Natural gas deregulation has an extensive history in the United States. In fact, wholesale energy markets were first to form in the natural gas sector making the buying, selling and transportation of natural gas more seamless. Read on to learn more about how natural gas first became deregulated and what it might mean to you as a commercial customer in a deregulated energy state.
What Is Natural Gas Deregulation?
Natural gas deregulation is the passage of legislation that broke up natural gas utility companies in order to allow third-party natural gas suppliers to compete. Gas deregulation created both wholesale and retail natural gas markets, which were non-existent in regulated markets where utility companies controlled the entire gas supply chain.
When Did Natural Gas Become Deregulated?
Natural gas first began to be deregulated in 1978 under the Natural Gas Policy Act of 1978. This Act ended federal control over natural gas prices at drilling sites and began a process of customer choice in certain U.S. states. Often in the shadow of the more popular electricity deregulation, natural gas deregulation actually came before power deregulation and there are many more deregulated gas states compared to deregulated electricity states.
And finally, in 1992, FERC passed Order 636, known as “The Final Restructuring Rule”. This called for the complete deregulation of natural gas by separating natural gas supply charges from natural gas delivery charges on a customer’s bill.
Why Was Natural Gas Deregulated?
The federal government helped to facilitate natural gas deregulation by putting price caps on natural gas pipelines in an effort to make natural gas more accessible and affordable for commercial and industrial customers. This allowed for competition to be able to offer affordable gas rates in the market. Eventually by the early 90’s many states and utilities began to adopt deregulated natural gas markets.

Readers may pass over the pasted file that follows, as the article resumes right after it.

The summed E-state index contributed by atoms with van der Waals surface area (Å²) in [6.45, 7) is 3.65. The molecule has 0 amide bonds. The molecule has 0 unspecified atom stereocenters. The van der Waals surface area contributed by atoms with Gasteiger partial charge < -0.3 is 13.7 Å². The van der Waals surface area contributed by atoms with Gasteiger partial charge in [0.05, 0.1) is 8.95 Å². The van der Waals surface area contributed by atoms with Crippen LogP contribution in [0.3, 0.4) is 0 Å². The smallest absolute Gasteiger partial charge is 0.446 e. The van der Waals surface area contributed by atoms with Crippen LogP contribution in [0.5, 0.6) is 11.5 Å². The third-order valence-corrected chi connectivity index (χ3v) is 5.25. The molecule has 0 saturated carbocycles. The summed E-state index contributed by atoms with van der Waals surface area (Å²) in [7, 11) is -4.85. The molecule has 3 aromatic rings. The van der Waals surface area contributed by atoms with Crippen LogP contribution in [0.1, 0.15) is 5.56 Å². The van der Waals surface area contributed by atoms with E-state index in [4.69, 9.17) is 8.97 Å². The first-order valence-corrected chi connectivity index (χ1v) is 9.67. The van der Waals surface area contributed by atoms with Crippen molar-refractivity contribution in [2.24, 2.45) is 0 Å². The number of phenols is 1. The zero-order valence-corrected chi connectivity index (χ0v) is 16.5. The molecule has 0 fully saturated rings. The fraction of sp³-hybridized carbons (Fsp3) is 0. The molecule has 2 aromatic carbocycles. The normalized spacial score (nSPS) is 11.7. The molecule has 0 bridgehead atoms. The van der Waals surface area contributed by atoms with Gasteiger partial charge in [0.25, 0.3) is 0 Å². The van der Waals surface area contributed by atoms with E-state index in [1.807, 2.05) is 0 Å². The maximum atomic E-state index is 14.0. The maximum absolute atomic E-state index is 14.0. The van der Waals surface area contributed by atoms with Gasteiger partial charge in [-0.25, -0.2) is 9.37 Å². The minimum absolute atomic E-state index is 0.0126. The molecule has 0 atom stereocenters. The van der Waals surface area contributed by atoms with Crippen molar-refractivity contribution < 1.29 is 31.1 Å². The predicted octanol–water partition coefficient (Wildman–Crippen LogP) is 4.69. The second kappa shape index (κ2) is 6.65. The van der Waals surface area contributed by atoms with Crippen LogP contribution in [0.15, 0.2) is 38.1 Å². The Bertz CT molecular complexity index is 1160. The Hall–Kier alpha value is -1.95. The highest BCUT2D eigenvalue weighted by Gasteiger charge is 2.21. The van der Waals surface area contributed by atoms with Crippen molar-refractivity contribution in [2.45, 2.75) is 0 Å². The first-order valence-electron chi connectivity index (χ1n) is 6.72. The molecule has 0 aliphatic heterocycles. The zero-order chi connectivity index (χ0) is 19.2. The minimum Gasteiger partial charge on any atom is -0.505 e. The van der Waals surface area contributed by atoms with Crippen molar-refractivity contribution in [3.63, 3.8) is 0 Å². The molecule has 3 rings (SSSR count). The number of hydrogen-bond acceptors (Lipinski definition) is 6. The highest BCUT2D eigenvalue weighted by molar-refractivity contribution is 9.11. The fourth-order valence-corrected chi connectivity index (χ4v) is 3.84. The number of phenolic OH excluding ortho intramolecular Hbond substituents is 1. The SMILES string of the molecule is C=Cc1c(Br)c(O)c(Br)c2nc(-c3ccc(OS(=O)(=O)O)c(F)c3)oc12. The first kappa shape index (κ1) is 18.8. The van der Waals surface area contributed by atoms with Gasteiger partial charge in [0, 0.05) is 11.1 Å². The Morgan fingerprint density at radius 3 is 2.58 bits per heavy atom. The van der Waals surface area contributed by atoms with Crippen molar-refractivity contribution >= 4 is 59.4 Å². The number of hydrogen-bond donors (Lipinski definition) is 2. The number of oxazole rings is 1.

Pros And Cons Of Natural Gas Deregulation
There are several pros and cons of natural gas deregulation including lower prices and unscrupulous suppliers, respectively. Let’s explore some of the pros and cons of gas deregulation in more detail below.
Pros Of Natural Gas Deregulation
- Supplier competition and consumer choice
- Flexible rate plans to match customer needs
- Lower prices for consumers
- Consumer access to futures markets and long-term fixed rates
Cons Of Natural Gas Deregulation
What States Are Deregulated For Gas?
In total, there are 26 U.S. states with deregulated natural gas markets. Here is a list of states that are deregulated for gas in the U.S.:
- New Mexico
- West Virginia
- New Jersey
- New York
- Rhode Island
- New Hampshire
The Biggest Natural Gas Companies
There are many different companies involved in the natural gas sector. From natural gas exploration to drilling to transportation to sales, natural gas companies earn billions of dollars in revenue each year. Here are the top 10 biggest natural gas companies in the world by annual revenue:
Annual revenue: $164.19 Billion
Number of employees: 65,900
Headquarters: London, UK
Annual revenue: $3.06 Billion
Number of employees: 693
Headquarters: Pittsburg, Pennsylvania
3. Southwestern Energy Company
Annual revenue: $6.67 Billion
Number of employees: 938
Headquarters: Spring, Texas
4. Antero Resources
Annual revenue: $4.62 Billion
Number of employees: 519
Headquarters: Denver, Colorado
5. Exxon Mobil
Annual revenue: $285.64 Billion
Number of employees: 63,000
Headquarters: Irving, Texas
6. Ascent Resources
Annual revenue: $1.20 Billion
Number of employees: 398
Headquarters: Oklahoma City, Oklahoma
7. Range Resources
Annual revenue: $2.93 Billion
Number of employees: 527
Headquarters: Fort Worth, Texas
Annual revenue: $162.47 Billion
Number of employees: 42,595
Headquarters: San Ramon, California
9. CNX Resources
Headquarters: Cannonsburg, Pennsylvania
Number of employees: 440
Annual revenue: $756 Million
Annual revenue: $272.66 Billion
Number of employees: 82,000
Headquarters: London, England
Retail Gas Suppliers
While these companies are mostly involved in the exploration and production of natural gas, here are the ten largest retail natural gas suppliers:
- EDF – $84.5 Billion
- ENGIE – $60 Billion
- NRG – $26.99 Billion
- Constellation – $19.6 Billion
- AEP – $17.54 Billion
- NextEra – $17 Billion
- Vistra Energy- $11.4 Billion
- Calpine Energy – $10 Billion
- WGL Energy – $2.66 Billion
- Energy Harbor – $2 Billion